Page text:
JUST A JOB: Former Tweed Shire Council ganger Laurie Swift, pictured at his Pottsville home.
JUST A JOB: Former Tweed Shire Council ganger Laurie Swift, pictured at his Pottsville home. Alina Rylko

Mooball workers ‘didn’t know’ of radioactive dangers

'GANGER' Laurie Swift and his plumber Geoff Keevers loaded radioactive sand on trucks to cart it out of Mooball.

Mr Keevers, 57, told the Tweed Daily News last August he had developed a rare blood platelet mutation in his forties and was told by his doctor it may have been caused by radiation exposure.

Mr Swift headed the remediation works of sand tailings by Tweed Shire Council in the 1980s.

"They gave us a thing to put on our belt. I forget what they call that ... it would tell us 'how hot we got'," he said.

City lawyers investigate Mooball cancer cluster claims

The carpenter said he was responsible for taking Geiger counter readings for two 'health department fellows'.

"My job was to go around with this thing, and when it got to certain (levels), I'd have to mark it out where it was.

"I'm not sure if they told us it was radioactive."

Mr Swift said there were no safety precautions to protect workers from touching or inhaling the sand.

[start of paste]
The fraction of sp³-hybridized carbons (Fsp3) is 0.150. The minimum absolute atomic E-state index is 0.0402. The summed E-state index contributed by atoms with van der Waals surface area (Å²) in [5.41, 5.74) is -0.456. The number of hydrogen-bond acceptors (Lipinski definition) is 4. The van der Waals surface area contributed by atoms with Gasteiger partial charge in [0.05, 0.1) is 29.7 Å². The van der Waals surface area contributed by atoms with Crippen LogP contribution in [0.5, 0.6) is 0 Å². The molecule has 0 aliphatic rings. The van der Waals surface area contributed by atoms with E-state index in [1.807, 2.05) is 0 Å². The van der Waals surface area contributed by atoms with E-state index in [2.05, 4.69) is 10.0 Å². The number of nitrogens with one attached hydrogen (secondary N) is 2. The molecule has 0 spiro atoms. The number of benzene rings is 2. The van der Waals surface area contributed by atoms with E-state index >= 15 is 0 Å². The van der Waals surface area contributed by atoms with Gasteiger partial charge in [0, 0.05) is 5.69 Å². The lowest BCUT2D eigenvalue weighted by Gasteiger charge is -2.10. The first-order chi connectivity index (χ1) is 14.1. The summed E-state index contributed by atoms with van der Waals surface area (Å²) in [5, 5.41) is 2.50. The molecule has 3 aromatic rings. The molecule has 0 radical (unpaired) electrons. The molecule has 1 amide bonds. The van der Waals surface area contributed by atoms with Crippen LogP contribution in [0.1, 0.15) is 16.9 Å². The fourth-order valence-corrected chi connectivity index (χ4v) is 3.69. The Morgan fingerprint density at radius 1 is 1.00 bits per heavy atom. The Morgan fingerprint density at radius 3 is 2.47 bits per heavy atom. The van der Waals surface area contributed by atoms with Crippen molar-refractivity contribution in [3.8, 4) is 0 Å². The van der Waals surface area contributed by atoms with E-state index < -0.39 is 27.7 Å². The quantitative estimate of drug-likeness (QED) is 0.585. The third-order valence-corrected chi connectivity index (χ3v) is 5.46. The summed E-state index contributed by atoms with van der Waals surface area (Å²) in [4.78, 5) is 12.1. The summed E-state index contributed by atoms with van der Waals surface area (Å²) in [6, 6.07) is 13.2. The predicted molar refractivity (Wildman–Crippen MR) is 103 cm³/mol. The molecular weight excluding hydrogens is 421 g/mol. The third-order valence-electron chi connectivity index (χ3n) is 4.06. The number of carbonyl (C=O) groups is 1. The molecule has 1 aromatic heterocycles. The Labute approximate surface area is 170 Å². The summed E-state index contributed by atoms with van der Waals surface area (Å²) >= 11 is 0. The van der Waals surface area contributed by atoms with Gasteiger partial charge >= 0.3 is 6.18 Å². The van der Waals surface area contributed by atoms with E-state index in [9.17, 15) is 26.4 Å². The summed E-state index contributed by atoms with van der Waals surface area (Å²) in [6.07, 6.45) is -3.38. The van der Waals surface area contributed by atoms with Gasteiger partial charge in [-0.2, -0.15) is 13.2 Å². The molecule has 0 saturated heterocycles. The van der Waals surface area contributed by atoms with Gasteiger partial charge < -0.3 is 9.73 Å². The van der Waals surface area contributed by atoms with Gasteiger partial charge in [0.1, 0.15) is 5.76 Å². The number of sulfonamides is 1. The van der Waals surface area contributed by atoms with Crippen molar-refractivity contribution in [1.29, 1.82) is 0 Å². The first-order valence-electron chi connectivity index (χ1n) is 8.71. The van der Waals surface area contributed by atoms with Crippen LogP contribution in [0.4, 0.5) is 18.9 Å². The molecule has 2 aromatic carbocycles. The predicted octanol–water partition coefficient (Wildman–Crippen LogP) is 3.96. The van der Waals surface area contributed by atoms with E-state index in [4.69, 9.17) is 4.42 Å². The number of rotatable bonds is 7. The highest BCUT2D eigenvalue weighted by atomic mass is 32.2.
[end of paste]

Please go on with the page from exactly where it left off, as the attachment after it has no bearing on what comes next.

"I didn't think it was that dangerous anyway," he said. "I don't know what they did with it, I didn't ask. It was only a daily job for us."

Mr Swift said there could be radioactive sand remaining beneath some Mooball homes as they weren't able to access some areas beneath concrete foundations.



Greens slam compulsory acqusition of hospital site

Greens slam compulsory acqusition of hospital site

MP says government is "wasting millions of taxpayers money”.

Council in hot water after secret decision to halt business

Council in hot water after secret decision to halt business

Tweed's water extraction debate is heating up, again

Work begins on the last of the major flood repairs

Work begins on the last of the major flood repairs

Tweed flood repairs get big funding boost

Local Partners